Though I have stayed at a Holiday Inn once, I’ve never thought of myself as a professional anything. Even when I earned a pay check and could have legitimately claimed I was in the middle of a career - I never thought of myself as anything other than me just being what I do.
Like it or not, sometimes you have to meet things face on to realize the truth of a matter.
My epiphany on this came when my granddaughter recently interviewed me for an assignment. She has just entered graduate school. In a few short years we’ll be able to call her ‘Dr. Olivia’.
[Allow me pause here for a proud moment to gloat.]
For the assignment she had to interview a geriatric (that would be me) and write a lengthy report, the object being to humanize an old person. I’m a bonafide Boomer so my generation, now entering our retirement years, will likely make up a large part of her clientele for a few years after she becomes a physical therapist thus I was the perfect subject for her report.
Plus, I have a lot of human history to tell.
While she was learning all about my past seventy years, I was forced to dig out some vintage information - growing up, family of five in a two bedroom one bath house in the American boom years after WW2, then the hippy years, the Vietnam war protest years, the photo of me in my senior year book the moment I found out JFK was shot - all the little dots connected to one another, this leading to that, that leading to something else - all of which the unearthing caused some serious introspection for me later and into the next few days.
Bragging makes me squirm, so when I say I have done a lot, I’m not boasting. I’m revealing that I am a nutcase who is driven to do things - to stay immersed in a learning curve of some kind or other - always jumping into the middle and working my way out to both ends, which, over time, has naturally added up to a lot of odd, sometimes unrelated, experiences. Frankly, I didn’t mind telling Olivia my history, in this case, but it’s not something I usually do because, for one thing, who would believe me anyway? It’s almost embarrassing to see that look of incredulity on people’s faces.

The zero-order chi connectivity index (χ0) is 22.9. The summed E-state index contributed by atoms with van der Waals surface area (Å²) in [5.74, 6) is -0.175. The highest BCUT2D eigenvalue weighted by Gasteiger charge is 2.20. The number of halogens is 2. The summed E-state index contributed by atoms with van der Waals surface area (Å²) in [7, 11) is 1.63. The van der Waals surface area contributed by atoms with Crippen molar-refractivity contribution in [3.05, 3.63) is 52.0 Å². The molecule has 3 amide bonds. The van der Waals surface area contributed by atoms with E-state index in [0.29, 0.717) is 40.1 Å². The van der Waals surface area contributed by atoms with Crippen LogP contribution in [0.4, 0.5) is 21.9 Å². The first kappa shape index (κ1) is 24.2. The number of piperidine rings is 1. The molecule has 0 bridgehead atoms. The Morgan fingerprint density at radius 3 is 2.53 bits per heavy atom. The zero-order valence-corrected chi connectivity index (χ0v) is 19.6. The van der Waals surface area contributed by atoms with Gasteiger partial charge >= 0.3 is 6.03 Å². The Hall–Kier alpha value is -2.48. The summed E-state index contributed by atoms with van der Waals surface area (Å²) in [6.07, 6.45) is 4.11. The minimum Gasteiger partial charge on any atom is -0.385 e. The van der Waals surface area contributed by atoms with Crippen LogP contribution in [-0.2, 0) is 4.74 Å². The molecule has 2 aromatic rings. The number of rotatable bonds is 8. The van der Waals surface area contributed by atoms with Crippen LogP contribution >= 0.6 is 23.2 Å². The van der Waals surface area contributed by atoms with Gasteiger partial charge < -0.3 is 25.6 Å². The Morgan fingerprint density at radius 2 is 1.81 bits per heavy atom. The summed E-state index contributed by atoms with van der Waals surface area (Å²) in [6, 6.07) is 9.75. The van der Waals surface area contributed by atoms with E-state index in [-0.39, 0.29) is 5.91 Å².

The timing was interesting, though, as this exercise came at a critical juncture for me because lately I’ve found myself swept up into a rite of passage that’s forced me to admit there’s so much more behind me than in front of me and even worse, realizing that none of it matters. Not really. Everything I learned, my assorted accumulated knowledge, my crazy quilt biography, isn’t worth the paper Olivia’s report will be written on.
Except. Except for the humans who are here because God graced me with them in spite of my lack of skill set in parenting. My kids and I sort of grew up together - working our way out to both ends.
All this is a rambling lead up to why I am blogging about this.
For more than fifty years (not including child raising) of doing, creating, making do with the limited materials, tools and skills I had to express the various forms of the art of my life, I admit I loved best my guitar and writing songs that no one ever heard but me. I kept all my favorite songs in a blue cloth binder. When I could no longer play guitar because of my old hands, I gave the binder to my oldest grandson, Hayes, who is a multi-tasking artist in his own right. When I discovered I could play ukulele, I asked him to let me have the binder back for awhile.
I think that’s what did it.
That was the thing that unlocked old dusty bins of memories and set me thinking and sorting, trying to make peace with what A E Housman referred to as the land of lost content.
There are no words to explain to a young person how it feels to realize you are officially an elder, a geriatric. But this I know, life is a carousel, goes round and round and round. We leave to those who follow us so we have to try to tell them if nothing else so that one day they say - oh, now I understand.
Because, it’s just the kind of hairpin I am, regardless of the handicap of advancing age, that I can’t not do my art - as jack-legged and amateur as it might be - so I took one set of lyrics I penned forty years ago and made a video.